It’s hard to put into words the impact that Portrait of a Lady on Fire has had and continues to have on me. The story of Marianne and Heloise is one of such intensity and passion that it remained burned into my brain for weeks after the first time I saw it. This is without a doubt one of those movies that you “must see” before you die.
What Portrait of a Lady on Fire Means to Us
There’s something hypnotic about watching a fire flicker in the dark. Something about the way the flames dance around that pulls you in and keeps you captive even though you know it’s dangerous. But as fleeting as it is, you let yourself be bound by its seductive flickers. The dance pulls you in but the heat keeps you enthralled. That’s why it’s sometimes easier to let the flames extinguish themselves than snuff them out. Because even though it was just a bonfire and you know the heat was only temporary, for a brief moment you gave yourself over to something beautiful. You know from the beginning of this film, that the love affair between these two women will only be temporary. Their love, like the fire from the title, has an expiration date. So, the film makes every second as romantic as it is heartbreaking. Their love may be like a fire but the film itself is like a painting. It’s breathtakingly gorgeous to look at with some frames looking like they belong in the Louvre. While not a sub-genre per se, studios need to retire the lesbian period piece costume drama because anything released after this will feel redundant.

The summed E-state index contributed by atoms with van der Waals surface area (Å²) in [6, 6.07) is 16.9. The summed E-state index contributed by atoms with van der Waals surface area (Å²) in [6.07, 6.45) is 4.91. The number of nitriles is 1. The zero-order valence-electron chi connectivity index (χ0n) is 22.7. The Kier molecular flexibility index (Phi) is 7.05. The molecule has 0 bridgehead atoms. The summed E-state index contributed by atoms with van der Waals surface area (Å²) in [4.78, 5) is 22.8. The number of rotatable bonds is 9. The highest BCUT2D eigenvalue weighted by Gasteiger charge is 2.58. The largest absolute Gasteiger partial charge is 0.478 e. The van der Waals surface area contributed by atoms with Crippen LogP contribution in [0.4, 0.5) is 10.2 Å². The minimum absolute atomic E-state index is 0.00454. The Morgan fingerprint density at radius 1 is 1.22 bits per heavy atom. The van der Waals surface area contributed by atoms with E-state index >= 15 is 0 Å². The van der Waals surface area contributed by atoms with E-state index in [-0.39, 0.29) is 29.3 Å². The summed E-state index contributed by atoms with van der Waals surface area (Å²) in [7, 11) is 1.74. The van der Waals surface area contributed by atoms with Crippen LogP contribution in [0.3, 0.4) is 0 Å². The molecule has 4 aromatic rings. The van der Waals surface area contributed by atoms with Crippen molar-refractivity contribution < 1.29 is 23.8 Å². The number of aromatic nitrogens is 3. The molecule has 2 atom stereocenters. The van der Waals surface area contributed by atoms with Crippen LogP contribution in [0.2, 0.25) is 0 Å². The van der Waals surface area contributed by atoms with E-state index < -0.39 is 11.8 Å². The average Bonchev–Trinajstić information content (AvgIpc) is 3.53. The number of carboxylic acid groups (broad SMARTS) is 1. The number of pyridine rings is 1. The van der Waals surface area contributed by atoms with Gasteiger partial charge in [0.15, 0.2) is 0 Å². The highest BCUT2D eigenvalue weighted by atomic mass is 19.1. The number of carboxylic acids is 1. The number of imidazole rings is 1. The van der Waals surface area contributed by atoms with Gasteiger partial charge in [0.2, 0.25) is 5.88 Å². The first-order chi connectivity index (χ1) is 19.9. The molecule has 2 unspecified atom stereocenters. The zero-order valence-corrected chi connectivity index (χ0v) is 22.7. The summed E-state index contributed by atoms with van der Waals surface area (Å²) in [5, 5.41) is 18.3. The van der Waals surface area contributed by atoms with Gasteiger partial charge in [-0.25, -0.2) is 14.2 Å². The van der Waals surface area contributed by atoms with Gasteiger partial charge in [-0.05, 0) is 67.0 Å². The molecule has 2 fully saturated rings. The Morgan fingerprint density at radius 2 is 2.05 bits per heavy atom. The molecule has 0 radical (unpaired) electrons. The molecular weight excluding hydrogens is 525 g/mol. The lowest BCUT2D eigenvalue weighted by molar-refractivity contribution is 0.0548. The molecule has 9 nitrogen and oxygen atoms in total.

Portrait of a Lady on Fire was one of my most highly anticipated movie releases in the last few years. Unfortunately living in the UK meant I had to wait longer than pretty much the rest of the world until I could watch it. But that just made me look forward to it all the more. Everything I heard about it sounded right up my street.
When I finally did get the chance to see it, it did not disappoint. Regardless of what I had heard about the film, nothing really prepared me for the range of emotions I experienced for the entirety of the runtime. It felt like a work of art, with its elegant performances and impassioned storytelling. Still, in a movie full of such beauty, it was the moments of silence and calm reflection that felt the most impactful. And the finale, with Vivaldi playing and emotion spilling from Adèle Haenels face, was executed to perfection. It is such a simple yet powerful scene.
Portrait of a Lady on Fire is a 2019 film set at the end of the 18th century that follows two women, a painter (Noémie Merlant) and a noblewoman (Adèle Haenel), as they engage in a brief and highly dangerous lesbian affair while Marianne, the painter, seeks to paint a portrait of the soon-to-be-married Heloise. Isolated on a lonely estate in Brittany, the pair create a relationship that is all the more heart wrenching because both sides know it will be short, and because it is completely forbidden and dangerous to engage in.